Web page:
Wednesday, March 29, 2017

PrivateInternetAccess VPN on a Ubiquiti USG (Unifi Security Gateway)


Big news this week, as the Republicans in Congress decided to scrap an FCC rule known as the Broadband Consumer Privacy Proposal which required broadband providers to get permission from subscribers before collecting and selling data collected about their users.

Since I am very interested in my online privacy, or at least, I like to have the option to choose when to share my information for myself, and since I recently upgraded my home router to a Unifi Security Gateway from Ubiquiti Networks, I wanted to know if the VPN client would be compatible with the Private Internet Access VPN that I use to protect my privacy, thereby putting my entire house behind the VPN all the time.

Posts in the UBNT Community Forums seem to have a lot of confusion, or are just outdated.

It turns out the setup for a PIA VPN configuration is very easy.

The only thing that posed any challenge was calculating all the routes for all the subnets outside my house, to route that traffic over the VPN. In my case, since I use RFC1918 space, here is the list of routes I needed to add to the USG, via the "subnets" menu item in the USG settings app:

  • 0.0.0.0/1
  • 192.169.0.0/16
  • 192.170.0.0/15
  • 192.172.0.0/14
  • 192.176.0.0/12
  • 193.0.0.0/8
  • 194.0.0.0/7
  • 196.0.0.0/6
  • 200.0.0.0/5
  • 208.0.0.0/4
  • 224.0.0.0/3

Since hosts have a default route to the USG (192.168.1.1), all traffic will make it to the USG just fine. Now... the USG has a default route to the internet via my ISP. The default route is 0.0.0.0/0, which is the least specific route possible to have in a routing table... a route to every IP possible. In routing, more specific routes always win. So the USG also has a local route to 192.168.0.0/22, which prevents my internal traffic from following the default route. And the USG has a more specific route to it's gateway than default as well, due to it being a connected network so it won't get lost in the routes above.

The list of subnets above provides a more specific route than the default route for every possible IP that is not in my house, which forces everything to be sent across the VPN, but they are still the least specific possible routes to everything, which means they're pretty easy to override if I don't want something going over the VPN. After all, the VPN is pretty limited on bandwidth compared to going directly out FiOS.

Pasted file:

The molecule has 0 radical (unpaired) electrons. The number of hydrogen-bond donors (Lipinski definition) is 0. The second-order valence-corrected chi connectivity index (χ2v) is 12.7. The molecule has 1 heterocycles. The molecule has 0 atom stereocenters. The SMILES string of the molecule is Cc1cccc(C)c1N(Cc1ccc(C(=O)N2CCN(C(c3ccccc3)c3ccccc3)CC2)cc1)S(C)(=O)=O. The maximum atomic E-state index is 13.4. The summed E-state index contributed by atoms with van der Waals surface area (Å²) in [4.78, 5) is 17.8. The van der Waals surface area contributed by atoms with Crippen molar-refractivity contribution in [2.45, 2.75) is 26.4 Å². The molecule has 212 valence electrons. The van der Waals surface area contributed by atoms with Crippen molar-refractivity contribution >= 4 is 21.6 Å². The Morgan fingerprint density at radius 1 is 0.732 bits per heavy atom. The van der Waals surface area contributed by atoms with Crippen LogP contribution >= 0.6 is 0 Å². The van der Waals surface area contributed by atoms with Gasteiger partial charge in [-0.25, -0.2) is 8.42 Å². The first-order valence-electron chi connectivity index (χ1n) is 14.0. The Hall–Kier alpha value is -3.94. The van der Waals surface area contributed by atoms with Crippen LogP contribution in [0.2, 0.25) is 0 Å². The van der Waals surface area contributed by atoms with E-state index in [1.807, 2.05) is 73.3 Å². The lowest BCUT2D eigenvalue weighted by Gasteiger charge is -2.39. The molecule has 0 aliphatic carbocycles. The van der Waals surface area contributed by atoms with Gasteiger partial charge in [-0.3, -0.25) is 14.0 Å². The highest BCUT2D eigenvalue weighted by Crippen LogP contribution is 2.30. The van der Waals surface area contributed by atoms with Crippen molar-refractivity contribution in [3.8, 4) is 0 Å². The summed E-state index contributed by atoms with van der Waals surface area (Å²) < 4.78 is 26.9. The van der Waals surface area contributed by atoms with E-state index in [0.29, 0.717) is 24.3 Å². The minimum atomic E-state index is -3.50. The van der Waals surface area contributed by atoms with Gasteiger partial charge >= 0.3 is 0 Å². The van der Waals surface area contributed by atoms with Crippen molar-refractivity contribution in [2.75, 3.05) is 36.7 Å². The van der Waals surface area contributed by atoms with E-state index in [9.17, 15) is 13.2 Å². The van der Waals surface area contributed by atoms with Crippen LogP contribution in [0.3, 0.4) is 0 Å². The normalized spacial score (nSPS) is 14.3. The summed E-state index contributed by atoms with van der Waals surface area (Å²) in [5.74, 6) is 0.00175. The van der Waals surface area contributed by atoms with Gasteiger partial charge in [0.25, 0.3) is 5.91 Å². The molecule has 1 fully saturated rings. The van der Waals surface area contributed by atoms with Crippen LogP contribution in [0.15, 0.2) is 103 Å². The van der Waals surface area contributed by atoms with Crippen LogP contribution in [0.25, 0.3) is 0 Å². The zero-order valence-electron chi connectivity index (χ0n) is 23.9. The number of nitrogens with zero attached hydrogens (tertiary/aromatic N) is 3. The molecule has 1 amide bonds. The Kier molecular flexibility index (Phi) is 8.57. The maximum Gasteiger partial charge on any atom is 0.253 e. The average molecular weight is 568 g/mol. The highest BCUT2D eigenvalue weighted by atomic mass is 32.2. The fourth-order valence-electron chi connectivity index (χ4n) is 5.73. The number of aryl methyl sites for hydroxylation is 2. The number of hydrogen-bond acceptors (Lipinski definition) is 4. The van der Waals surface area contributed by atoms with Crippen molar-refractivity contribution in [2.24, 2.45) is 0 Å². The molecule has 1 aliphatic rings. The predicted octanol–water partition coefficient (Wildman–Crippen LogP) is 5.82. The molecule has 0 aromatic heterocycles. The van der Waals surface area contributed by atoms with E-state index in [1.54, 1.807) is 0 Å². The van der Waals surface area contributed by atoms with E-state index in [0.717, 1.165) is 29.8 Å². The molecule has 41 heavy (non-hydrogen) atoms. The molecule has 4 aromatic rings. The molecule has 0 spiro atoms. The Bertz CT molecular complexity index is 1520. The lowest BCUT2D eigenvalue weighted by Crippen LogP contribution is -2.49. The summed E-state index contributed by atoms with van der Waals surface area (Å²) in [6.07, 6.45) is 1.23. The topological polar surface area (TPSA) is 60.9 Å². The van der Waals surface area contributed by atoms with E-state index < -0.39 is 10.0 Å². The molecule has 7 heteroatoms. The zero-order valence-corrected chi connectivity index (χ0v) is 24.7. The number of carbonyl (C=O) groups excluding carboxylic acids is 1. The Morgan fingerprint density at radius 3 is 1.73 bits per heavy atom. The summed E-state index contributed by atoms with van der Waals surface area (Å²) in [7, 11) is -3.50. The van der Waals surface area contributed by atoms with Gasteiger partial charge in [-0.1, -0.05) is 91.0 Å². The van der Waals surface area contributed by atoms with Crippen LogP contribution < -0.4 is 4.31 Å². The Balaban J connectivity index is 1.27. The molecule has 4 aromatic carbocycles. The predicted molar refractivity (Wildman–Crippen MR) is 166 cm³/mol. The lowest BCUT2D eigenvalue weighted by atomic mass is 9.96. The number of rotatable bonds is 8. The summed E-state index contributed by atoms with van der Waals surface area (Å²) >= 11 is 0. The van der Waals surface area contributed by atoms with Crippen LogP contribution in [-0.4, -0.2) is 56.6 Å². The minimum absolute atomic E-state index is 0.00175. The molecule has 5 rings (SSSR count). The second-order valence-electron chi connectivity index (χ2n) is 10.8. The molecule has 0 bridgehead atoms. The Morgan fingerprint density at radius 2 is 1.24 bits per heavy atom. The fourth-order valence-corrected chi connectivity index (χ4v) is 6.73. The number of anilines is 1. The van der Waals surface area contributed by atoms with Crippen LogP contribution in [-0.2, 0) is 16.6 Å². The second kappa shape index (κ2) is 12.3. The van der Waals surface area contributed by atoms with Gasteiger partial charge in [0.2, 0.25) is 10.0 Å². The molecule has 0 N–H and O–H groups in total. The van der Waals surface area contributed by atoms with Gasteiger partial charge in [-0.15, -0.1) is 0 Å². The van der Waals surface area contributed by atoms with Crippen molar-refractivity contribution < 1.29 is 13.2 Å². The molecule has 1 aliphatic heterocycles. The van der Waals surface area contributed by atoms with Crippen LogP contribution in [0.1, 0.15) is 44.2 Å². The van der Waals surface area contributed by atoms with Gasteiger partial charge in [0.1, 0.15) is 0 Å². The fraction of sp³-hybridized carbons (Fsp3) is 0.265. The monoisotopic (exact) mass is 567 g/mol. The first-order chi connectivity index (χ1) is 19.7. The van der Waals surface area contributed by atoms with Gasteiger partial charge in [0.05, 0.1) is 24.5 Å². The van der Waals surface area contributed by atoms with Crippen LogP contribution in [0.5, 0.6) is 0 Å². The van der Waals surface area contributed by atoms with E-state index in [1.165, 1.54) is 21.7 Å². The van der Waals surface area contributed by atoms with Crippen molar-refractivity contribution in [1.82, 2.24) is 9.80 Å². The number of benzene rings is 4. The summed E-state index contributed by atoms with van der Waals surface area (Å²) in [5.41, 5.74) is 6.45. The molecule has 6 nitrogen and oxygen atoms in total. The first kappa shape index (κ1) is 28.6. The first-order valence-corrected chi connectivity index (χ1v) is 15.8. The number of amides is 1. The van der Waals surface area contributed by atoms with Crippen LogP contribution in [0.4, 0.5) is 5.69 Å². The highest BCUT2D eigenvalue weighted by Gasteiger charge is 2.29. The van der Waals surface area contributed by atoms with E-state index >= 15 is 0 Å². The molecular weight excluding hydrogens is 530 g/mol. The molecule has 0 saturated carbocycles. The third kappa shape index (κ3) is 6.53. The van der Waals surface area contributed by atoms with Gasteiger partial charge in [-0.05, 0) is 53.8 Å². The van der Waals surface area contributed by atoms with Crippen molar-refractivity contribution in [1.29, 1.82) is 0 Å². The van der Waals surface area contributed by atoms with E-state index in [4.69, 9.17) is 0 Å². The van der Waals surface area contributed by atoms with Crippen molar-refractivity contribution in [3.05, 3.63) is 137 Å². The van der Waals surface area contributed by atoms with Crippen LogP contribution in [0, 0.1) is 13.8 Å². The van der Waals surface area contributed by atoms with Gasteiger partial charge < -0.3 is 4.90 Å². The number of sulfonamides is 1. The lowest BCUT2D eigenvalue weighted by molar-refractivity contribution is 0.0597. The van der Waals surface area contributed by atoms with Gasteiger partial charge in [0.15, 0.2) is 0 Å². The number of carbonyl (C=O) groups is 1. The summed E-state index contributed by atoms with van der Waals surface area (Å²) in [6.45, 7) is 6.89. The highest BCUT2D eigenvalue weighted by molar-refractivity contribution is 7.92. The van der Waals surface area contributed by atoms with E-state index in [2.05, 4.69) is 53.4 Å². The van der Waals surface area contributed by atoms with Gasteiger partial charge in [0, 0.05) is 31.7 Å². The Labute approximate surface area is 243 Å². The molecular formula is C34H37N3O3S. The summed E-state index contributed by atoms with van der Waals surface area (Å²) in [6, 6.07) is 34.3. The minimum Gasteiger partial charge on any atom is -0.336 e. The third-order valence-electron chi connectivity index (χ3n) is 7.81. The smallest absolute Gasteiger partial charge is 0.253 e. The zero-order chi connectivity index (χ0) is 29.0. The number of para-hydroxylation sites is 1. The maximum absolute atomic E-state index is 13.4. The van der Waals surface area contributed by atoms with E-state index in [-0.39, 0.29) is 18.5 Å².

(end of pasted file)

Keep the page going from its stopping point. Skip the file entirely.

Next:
This list is everything that I don't use in my house, and ensures that any traffic to anywhere outside my house will be routed over the VPN. And, Yes, I am aware that there are other blocks of RFC1918 and RFC5737 space, but since ISPs don't route those networks, I'm not worried about them, because the VPN essentially acts as a sink for any traffic to those destinations.

Here is how the settings go into the USG configuration in the Unifi controller application:

Specifically:

  • Purpose: VPN Client
  • VPN Client: PPTP
  • Enabled: check this when you want the VPN to go live
  • Remote Subnets: one entry for each of the subnets in the list above (modified for your own use, if you don't use 192.168.x.x in your house/business)
  • Server IP: get this from PIA, I used `nslookup us-east.privateinternetaccess.com`
  • Username: your PIA username
  • Password: your PIA password
  • MPPE: Yes. You definitely want to have your VPN connection encrypted.


Enjoy your ISP not selling your internet activities to advertisers.

17 comments:

  1. Thanks Tim! What about your routing table - did you have to make changes there?

    ReplyDelete
    Replies
    1. Hi David, the subnets above are actually used to modify the routing table by providing more specific routes to everything on the internet than the ISP's default route.

      Delete
  2. Assuming I use the full RFC1918 Space (10/8, 172.16/12, and 192.168/16) in my private network, will I need to add the follow to the "Remote Subnet" list:

    0.0.0.0/5
    8.0.0.0/7
    11.0.0.0/8
    12.0.0.0/6
    16.0.0.0/4
    32.0.0.0/3
    64.0.0.0/2
    128.0.0.0/3
    160.0.0.0/5
    168.0.0.0/6
    172.0.0.0/12
    172.32.0.0/11
    172.64.0.0/10
    172.128.0.0/9
    173.0.0.0/8
    174.0.0.0/7
    176.0.0.0/4
    192.0.0.0/9
    192.128.0.0/11
    192.160.0.0/13
    192.169.0.0/16
    192.170.0.0/15
    192.172.0.0/14
    192.176.0.0/12
    193.0.0.0/8
    194.0.0.0/7
    196.0.0.0/6
    200.0.0.0/5
    208.0.0.0/4
    224.0.0.0/3

    With the above in my "Remote Subnet" list, all traffic outside of the RFC1918 Space will go through the VPN correct?

    Also, can I use the "Remote Subnet" list to route Country specific sites through a VPN?

    ReplyDelete
    Replies
    1. It looks like you are missing '192.192.0.0/10', but yes, that should push everything that's not RFC1918 over your VPN. You should be able to route any remote subnet you want over your VPN, even other countries (since they would be included in your subnet list there). If you mean pushing specific countries over different VPN connections, that should definitely be possible, but I haven't tested it.

      Delete
  3. Replies
    1. Nope. Netflix definitely blocks PIA.

      Delete
    2. How would you allow specific internal network IP's the ability to route traffic without going through the VPN? Specifically I would want to setup the Ipad's and FireTv devices that use Netflix and other streaming apps to not go through PIA.

      Delete
    3. For that, I would probably move the VPN tunnel off the USG, and onto a computer behind it. Then set that computer to be the default gw for any device I want to use the VPN, which would give direct internet access to devices like the tablets.

      Delete
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